You started out acting at a young age. What did you expect as teenager and how did acting meet your expectations?

I had done a lot of school plays, local theater, and stuff like that. When I did Heavenly Creatures I was 15. I really loved acting. When I discovered the thing of kind of reaching into your soul and pulling it out and putting it in a scene, I was just addicted, because it’s such a cathartic thing. And it’s such a personal thing that you are sharing. There was just so much about it that I was like, “Oh, God. I just want to do this forever.” That movie was like drama school to me, basically.

I read a quote of yours about how if you could go back and tell yourself anything, it would be to give yourself a break. Were you hard on yourself?

I still am. I’m probably going to be telling myself that for my whole life. I never really had a lot of faith. I’m always hard on myself. I always doubt myself. The hardest thing for me is feeling like I deserve to be here. Just feeling like, “I have something to offer.” The easiest time for me is when I am doing something that’s very personal, very connected and emotional and you can’t deny the fact that something is happening. I’m like, “Okay. I feel like I know what I’m doing.” But I am very hard on myself.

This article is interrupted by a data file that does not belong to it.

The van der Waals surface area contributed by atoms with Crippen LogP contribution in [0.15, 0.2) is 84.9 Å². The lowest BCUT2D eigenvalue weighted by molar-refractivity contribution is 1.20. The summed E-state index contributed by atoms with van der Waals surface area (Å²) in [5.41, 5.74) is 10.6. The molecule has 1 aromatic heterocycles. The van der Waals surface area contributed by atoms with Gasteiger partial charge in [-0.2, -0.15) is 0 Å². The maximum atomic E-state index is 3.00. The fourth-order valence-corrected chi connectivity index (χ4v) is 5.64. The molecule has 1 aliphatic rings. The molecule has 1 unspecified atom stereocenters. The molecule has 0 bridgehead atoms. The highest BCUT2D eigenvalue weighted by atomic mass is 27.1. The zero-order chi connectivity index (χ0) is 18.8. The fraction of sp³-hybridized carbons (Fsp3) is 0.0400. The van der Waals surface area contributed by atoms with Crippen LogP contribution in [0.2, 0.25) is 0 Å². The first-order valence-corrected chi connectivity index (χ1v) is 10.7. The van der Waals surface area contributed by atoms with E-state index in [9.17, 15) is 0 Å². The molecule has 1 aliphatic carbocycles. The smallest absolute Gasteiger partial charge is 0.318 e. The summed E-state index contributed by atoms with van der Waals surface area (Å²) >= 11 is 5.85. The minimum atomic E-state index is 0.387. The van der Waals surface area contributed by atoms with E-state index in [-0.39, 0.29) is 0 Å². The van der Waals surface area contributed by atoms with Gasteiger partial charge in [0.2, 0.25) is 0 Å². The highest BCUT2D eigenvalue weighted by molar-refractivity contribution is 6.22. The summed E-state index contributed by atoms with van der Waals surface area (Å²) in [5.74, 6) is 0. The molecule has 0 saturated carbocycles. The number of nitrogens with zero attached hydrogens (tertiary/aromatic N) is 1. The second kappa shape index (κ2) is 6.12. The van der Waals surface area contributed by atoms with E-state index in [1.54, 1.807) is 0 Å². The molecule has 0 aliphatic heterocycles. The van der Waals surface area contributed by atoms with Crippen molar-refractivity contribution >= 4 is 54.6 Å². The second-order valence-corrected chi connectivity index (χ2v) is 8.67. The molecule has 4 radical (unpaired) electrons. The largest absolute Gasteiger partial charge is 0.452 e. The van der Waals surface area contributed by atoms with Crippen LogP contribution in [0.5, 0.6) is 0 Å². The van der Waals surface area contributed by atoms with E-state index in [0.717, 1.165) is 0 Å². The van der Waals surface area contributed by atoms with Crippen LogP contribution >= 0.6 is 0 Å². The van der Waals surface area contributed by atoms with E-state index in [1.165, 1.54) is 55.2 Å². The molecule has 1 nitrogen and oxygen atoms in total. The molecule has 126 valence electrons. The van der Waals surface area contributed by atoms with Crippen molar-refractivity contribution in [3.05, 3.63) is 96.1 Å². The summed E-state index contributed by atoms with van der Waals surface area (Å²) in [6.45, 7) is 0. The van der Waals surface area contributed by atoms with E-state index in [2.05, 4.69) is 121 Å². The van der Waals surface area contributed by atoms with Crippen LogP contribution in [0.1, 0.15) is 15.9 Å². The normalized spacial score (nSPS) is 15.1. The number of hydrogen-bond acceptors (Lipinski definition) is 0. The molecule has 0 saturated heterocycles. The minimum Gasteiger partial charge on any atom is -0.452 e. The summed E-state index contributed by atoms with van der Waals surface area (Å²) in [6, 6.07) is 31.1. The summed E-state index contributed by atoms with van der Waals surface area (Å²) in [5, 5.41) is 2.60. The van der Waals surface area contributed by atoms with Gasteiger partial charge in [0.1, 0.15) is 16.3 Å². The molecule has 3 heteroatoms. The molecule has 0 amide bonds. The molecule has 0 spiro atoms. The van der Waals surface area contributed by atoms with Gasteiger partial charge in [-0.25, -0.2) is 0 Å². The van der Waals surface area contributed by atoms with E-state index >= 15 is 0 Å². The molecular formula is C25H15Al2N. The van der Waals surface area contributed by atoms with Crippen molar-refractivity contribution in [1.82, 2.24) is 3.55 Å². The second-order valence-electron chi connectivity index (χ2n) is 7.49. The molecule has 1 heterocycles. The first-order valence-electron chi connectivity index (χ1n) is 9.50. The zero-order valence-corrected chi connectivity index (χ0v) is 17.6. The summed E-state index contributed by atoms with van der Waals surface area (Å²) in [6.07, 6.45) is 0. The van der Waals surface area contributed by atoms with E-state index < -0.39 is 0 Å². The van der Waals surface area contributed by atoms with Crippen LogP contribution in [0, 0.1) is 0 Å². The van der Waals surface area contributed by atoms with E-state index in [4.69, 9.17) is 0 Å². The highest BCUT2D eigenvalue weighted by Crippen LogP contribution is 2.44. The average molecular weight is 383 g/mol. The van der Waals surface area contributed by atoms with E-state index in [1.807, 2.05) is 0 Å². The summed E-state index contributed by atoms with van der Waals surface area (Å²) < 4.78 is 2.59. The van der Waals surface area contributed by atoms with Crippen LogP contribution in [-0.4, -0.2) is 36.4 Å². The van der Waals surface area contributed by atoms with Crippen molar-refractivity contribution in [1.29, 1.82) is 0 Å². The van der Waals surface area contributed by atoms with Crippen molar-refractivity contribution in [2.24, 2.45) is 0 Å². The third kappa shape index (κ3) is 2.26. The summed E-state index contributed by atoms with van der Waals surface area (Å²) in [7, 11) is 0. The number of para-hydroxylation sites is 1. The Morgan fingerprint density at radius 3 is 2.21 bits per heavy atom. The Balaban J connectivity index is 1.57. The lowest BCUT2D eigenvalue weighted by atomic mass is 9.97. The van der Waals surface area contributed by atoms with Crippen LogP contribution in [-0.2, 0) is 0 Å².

Is insecurity an inherent part of acting?

Yeah. You have to accept that. But there are some actors who are just like, “Fuck those guys! I’m the greatest! They don’t even know what’s wrong!” They are like stage moms for themselves. I learned at a certain point that I can’t personalize it, that there’s always some random reason that you didn’t get a job or whatever, or nobody saw your movie that means a lot to you.

As a consistently working actor, you’ve managed to maintain quality over the years. Is that a hard balance of having to work but also waiting for a great project?